MOSCOW (Reuters) - Russian President Dmitry Medvedev will try to persuade gas producer Uzbekistan that it should ignore the overtures of European suitors hunting for alternatives to Russian energy supplies.
Two weeks of fuel shortages caused by a row between Russia and Ukraine have galvanized European efforts to tap into non-Russian energy and Central Asian states are being courted.
Both Uzbekistan and its gas producing neighbor Turkmenistan pump all their exported gas via Russia, but are showing signs that they are open to new alliances -- a change that could threaten Russia’s control over the region’s energy.
“Uzbekistan, like its neighbors, is trying to diversify its relations,” said Azhdar Kurtov of Russia’s Strategic Research Institute. “That is noticeable ... in the gas sector.”
Medvedev will meet Uzbek President Islam Karimov on Thursday at the start of a two-day visit, his first to the former Soviet republic since he was elected president last year.
Europe depends on Russia for a quarter of its gas and anxiety over the reliability of those supplies was increased by the Russia-Ukraine dispute, which disrupted flows to about 20 states in the European Union.
“It is unwise for one member state to rely on one country for its energy supplies. This was not secure,” European Commission President Jose Manuel Barroso said this week.
“We have to stop simply talking about energy security in Europe, and start doing something about it,” he said.
NOT ENOUGH GAS
Europe’s hopes for diversifying its energy supplies rest in large part on the Nabucco project, a plan to pump up to 31 billion cubic meters (bcm) a year of gas from the Caspian Sea region to Europe, bypassing Russia.
The problem is that for now, there is not enough gas to put into the planned pipeline. Iran is a possible source, but the standoff over Tehran’s nuclear program makes that awkward for the Nabucco project’s European backers.
The other potential source is Central Asia, which exports about 70 bcm a year -- about the same as Italy’s annual consumption.
Turkmenistan is the region’s biggest exporter. Uzbekistan though plays a crucial role in Central Asia’s energy system because Turkmen gas is pumped across its territory. It also has promising but untapped gas reserves.
Just as with Iran, building closer energy ties with Central Asia has been politically sensitive for Europe.
Western states say Turkmenistan is undemocratic, though there have been modest reforms since autocratic leader Saparmurat Niyazov died in 2006.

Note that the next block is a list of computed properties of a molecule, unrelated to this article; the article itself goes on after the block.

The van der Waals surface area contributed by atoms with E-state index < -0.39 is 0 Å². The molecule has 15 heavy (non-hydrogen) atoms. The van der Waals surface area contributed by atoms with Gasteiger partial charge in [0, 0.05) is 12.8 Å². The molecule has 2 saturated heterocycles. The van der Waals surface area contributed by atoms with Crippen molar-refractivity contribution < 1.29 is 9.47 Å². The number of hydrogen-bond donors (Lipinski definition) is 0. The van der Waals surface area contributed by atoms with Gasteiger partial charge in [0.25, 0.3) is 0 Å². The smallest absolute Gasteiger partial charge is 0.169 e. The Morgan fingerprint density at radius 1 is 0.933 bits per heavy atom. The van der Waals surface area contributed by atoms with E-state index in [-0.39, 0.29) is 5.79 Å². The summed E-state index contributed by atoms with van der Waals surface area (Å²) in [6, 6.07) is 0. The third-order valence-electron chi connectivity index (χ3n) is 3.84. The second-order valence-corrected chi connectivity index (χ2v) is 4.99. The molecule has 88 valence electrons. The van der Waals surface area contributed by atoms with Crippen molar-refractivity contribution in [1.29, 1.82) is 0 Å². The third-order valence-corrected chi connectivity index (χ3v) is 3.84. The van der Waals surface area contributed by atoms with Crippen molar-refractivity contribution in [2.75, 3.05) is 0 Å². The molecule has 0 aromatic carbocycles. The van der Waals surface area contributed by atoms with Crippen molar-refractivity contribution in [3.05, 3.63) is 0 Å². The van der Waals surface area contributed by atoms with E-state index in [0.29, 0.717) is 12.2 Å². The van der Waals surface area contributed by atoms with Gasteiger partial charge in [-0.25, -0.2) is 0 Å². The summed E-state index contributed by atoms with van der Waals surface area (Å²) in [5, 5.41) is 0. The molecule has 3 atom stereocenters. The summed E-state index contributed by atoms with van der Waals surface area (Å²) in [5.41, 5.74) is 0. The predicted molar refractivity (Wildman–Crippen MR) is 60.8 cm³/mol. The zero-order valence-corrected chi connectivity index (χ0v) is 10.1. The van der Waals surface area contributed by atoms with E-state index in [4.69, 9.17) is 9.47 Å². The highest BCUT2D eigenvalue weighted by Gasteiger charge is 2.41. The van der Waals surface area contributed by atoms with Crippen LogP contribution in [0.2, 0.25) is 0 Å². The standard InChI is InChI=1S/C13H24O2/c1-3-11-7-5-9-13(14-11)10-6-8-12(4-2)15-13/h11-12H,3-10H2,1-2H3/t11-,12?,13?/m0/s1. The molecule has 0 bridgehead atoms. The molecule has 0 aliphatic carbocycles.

Uzbekistan was the subject of EU sanctions after violence in the town of Andizhan in 2005. Uzbek officials said 187 people were killed in a police action against armed Islamist militants. Witnesses said hundreds of unarmed civilians were killed.
Brussels last year dropped most of its sanctions. Soon after, Uzbekistan pulled out of the EurAsEc customs union, a Moscow-led body used by the Kremlin to underline it clout in its former Soviet satellites.
“The thing is that they (Uzbekistan) have sensed that they are forgiven for Andizhan, that no one is pressing them any more over human rights,” said Alexei Malashenko of the Carnegie Moscow Center, a thinktank.
“And so naturally they believe that now is the time to improve those relations (with the West) ... That is why Karimov is underlining at every opportunity that he depends on no one and has the right to choose whatever partners he wants.”
Moscow has another reason to want to keep Uzbekistan in its orbit: the interest being shown by the United States in military bases and supply routes in Central Asia.
The U.S. military’s regional chief, General David Petraeus, visited Kazakhstan, Kyrgyzstan, Tajikistan and Turkmenistan recently to explore new transport routes to supply U.S. operations in Afghanistan.
A Kyrgyz government source told Reuters this month it planned to close down a U.S. military air base there.
That has fueled speculation that Washington, which closed a base in Uzbekistan after the Andizhan clashes, could re-establish a military presence there instead.
Writing by Christian Lowe; Editing by Elizabeth Piper
Our Standards: The Thomson Reuters Trust Principles.